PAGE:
Summary: The authors state that prior studies show light to moderate alcohol use is associated with reduced mortality and cardiovascular events, whereas heavy use increases mortality and cardiovascular risks. The association of alcohol use and post-myocardial infarction (MI) symptoms is unknown. They explored the association between alcohol use and risk of having angina 1 year after an MI. Upon enrollment in the 19-centre prospective PREMIER registry, acute MI patients (n=2,481) were asked about alcohol use. Angina (any vs. none) was assessed at 1 year with the Seattle Angina Questionnaire. The association of alcohol use and 1-year angina was modeled using a hierarchical multivariable modified Poisson regression model.
Results indicated that 47% reported never drinking and others reported having the following number of drinks/day: 42% < 1; 6% 1 to 2; 3% > 2 to 4; 2% > 4. After adjusting for demographic, clinical, and treatment variables, patients who reported never drinking were 45% more likely to have angina than moderate drinkers (1 to 2 drinks/day). However, > 4 drinks/day was associated with an 81% greater risk of angina than moderate alcohol use. Those drinking < 1 drink/day or > 2 to 4 per day had similar angina risk compared to moderate drinkers. Results did not vary by gender (p > .05 for interaction). The authors conclude that this study extends prior evidence of a dose-dependent relationship between alcohol use and other cardiovascular benefits/risks to post-MI angina. Moderate alcohol consumption (1 to 2 drinks/day) was associated with reduced risk of angina 1 year after MI compared to abstinence or heavy alcohol consumption. Excessive alcohol use (> 4 drinks/day) was associated with increased risk of angina.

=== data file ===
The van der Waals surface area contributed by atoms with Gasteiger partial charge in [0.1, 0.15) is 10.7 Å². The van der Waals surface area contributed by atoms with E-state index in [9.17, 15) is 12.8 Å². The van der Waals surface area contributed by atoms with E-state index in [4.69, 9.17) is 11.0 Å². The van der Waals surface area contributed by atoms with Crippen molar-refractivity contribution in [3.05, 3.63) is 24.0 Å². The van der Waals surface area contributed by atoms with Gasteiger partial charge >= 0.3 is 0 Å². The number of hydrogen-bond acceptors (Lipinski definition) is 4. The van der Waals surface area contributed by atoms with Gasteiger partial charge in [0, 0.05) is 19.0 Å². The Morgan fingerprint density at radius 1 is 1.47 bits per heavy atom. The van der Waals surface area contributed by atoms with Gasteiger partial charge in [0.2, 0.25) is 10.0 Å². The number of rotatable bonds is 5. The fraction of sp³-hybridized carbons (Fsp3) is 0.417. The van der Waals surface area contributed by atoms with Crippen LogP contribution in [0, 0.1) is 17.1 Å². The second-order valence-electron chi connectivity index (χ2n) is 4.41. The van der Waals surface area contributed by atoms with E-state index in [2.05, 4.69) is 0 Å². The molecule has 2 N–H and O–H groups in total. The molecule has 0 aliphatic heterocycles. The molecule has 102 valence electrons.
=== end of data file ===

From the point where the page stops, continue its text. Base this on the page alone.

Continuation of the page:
Comments: In this study of subjects who had had a MI, there appeared to be a reduction in the risk of angina among consumers of alcohol of up to 4 drinks per day, but a significant increase in risk for those consuming more. In the above figure, the risk was lowest for those consuming 2-4 drinks/day, but it was stated in the presentation that the percentage of subjects reporting angina was essentially the same for all subjects consuming between 1 and 4 drinks/day. The risk was higher, however, for “binge drinkers,” defined in this study as consuming 6 or more per occasion at least once a month: 34% higher than non-bingers for men, 55% higher than non-bingers for women.
In the presentation, the speaker said that the study also evaluated level of physical functioning, using the SF12 PCS instrument. As with angina, the highest risk of a poor functioning score was among abstainers and heavy drinkers. This study supports limited data on the effect of alcohol intake among people who have had a MI. From both the functioning point of view and for angina, the moderate drinkers had the best outcomes.
Alcohol consumption and one-year angina risk after myocardial infarction. Buchanan DM, Mundluru S, O’Keefe JH, Reid KJ . . . . Spertus JA. Abstracts related to alcohol consumption from the scientific sessions of the American Heart Association, October 4-7, 2007 reviewed by R Curtis Ellison Abst 3586